Flight to Massachussetts could add problems for asylum seekers

Migrants must notify immigration court or officer of address changes

An immigration attorney explains the challenges migrants face when seeking asylum.

SAN ANTONIO – In general, migrants that cross the border and give themselves up to Border Patrol can seek asylum.

After they are processed, they’re handed a manila envelope that contains important documents needed to plead their case for asylum.

“I’d say the basic fundamentals of the asylum cases (is) the Notice to Appear being filed with the court,” Christopher Alonso said.

Alonso is an immigration attorney at Alonso & Alonso Attorneys at Law.

The Notice to Appear document is issued by the Department of Homeland Security and includes the date of when a migrant must report themselves to an immigration court. Oftentimes, migrants are given an average of 14 days to appear after they are released from the custody of Border Patrol.

“That (document is) what establishes the jurisdiction over that individual, the court’s jurisdiction,” Alonso said.

A migrant could have dire consequences, especially if they end up in a different city or state than the one originally provided to immigration authorities, much like the group flown to Martha’s Vineyard.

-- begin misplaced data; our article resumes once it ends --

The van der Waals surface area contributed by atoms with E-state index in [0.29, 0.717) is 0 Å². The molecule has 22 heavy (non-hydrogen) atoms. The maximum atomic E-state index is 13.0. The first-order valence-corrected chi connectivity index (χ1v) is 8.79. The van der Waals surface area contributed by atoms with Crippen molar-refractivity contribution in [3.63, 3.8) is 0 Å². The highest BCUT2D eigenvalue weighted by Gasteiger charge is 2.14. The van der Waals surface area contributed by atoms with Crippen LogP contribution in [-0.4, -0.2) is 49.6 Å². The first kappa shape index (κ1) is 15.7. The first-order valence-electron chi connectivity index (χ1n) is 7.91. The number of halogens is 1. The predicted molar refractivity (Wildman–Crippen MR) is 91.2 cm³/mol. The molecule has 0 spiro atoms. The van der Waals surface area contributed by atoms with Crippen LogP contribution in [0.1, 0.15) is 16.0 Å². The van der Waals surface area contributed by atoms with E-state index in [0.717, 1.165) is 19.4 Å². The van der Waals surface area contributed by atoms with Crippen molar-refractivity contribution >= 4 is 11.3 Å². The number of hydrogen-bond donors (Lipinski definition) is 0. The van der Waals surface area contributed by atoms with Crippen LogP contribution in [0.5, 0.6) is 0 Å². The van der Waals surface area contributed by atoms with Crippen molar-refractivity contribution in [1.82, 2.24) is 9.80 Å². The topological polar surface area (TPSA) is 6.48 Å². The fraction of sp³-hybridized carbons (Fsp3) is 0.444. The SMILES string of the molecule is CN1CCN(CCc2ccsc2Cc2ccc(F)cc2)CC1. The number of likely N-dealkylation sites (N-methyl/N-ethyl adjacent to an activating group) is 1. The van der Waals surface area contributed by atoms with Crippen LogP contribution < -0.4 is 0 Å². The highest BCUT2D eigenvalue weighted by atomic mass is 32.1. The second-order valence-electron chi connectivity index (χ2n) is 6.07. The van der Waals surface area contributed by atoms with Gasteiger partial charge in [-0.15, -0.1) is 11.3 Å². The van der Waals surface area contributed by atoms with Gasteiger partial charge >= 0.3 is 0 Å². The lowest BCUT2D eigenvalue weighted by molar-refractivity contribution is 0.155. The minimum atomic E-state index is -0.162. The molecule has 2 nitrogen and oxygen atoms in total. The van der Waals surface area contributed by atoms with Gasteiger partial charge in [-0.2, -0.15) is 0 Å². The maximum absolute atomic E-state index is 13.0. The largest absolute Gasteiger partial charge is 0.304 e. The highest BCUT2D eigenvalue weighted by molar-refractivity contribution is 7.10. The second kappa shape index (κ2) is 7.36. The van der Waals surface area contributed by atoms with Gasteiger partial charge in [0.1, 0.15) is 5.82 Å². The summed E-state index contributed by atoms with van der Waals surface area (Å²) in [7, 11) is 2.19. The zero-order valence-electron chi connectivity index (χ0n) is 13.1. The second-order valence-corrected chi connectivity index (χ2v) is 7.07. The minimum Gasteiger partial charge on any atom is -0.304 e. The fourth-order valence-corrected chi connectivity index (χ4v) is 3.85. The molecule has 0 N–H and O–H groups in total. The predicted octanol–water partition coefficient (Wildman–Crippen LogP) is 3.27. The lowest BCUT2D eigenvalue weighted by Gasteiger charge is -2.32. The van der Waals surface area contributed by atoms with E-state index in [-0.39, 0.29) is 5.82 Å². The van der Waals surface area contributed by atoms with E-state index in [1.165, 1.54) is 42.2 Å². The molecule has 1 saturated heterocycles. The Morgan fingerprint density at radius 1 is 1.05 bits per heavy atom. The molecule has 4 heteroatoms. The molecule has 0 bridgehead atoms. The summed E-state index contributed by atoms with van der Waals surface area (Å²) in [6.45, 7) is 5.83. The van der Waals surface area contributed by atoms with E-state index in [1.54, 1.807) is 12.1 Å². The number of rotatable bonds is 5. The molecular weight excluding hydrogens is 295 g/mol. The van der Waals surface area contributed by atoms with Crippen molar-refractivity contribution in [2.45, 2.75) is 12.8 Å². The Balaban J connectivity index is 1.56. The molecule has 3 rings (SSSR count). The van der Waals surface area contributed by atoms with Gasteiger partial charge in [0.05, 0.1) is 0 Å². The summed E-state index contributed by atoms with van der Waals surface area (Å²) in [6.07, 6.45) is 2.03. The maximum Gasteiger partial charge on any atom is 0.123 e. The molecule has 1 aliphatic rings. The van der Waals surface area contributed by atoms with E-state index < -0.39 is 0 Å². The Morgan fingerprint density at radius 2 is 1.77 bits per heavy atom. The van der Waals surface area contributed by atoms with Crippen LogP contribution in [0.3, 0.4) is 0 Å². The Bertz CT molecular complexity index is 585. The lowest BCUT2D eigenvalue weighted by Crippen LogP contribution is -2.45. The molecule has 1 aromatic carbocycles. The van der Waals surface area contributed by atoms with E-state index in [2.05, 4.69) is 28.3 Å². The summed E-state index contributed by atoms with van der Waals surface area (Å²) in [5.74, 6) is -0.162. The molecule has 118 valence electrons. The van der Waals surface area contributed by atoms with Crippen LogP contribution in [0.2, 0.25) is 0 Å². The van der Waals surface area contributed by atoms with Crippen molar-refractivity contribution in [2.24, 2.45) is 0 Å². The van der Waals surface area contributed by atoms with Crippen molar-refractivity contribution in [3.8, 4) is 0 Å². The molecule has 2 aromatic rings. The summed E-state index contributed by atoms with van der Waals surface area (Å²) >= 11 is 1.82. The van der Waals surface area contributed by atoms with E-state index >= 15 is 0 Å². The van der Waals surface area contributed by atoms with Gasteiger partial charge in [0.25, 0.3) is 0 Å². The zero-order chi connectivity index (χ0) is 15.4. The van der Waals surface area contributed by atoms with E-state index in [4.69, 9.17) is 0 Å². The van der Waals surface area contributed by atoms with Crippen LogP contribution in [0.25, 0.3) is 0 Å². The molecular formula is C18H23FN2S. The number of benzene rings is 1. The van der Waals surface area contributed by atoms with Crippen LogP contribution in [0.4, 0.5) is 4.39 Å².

Alonso said filing a change of address is a common request by migrants. However, he fears ICE was likely not made aware of changes.

“(The migrants) may not have been advised of (the necessary steps) properly, because they would have to file the change of address form with the immigration court or with the reporting officer,” Alonso said. “Now, they may have an order of deportation in absentia. That means they never showed up (to the immigration court).”

Migrants are also provided with a list of pro bono legal service providers based on the address provided to immigration officers.

“(Florida’s governor) didn’t give (migrants) a new nonprofit list,” Alonso said. “They didn’t give them a new way to seek assistance.”

Florida’s governor Ron DeSantis took credit for the flight.

And while their case could be reopened, Alonso said it would be a long process, especially when pro bono legal service providers are already saturated with immigration cases.

“Nonprofits in the area (of Massachusetts and) just here (in San Antonio) alone have a huge waiting list just to be able to speak somebody,” Alonso said.

According to the Bexar County Sheriff’s Office, the investigation into who was behind the recruitment of nearly 50 migrants in San Antonio to be flown on a charter plane to Florida and Massachusetts is ongoing. A public information officer with the agency said their investigators are working with the attorneys representing the migrants to obtain the affidavits and verify what charges may have been violated in Bexar County.

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About the Authors:

Alicia Barrera is a KSAT 12 News reporter and anchor. She is also a co-host of the streaming show KSAT News Now. Alicia is a first-generation Mexican-American, fluent in both Spanish and English with a bachelor's degree from Our Lady of the Lake University. She enjoys reading books, traveling solo across Mexico and spending time with family.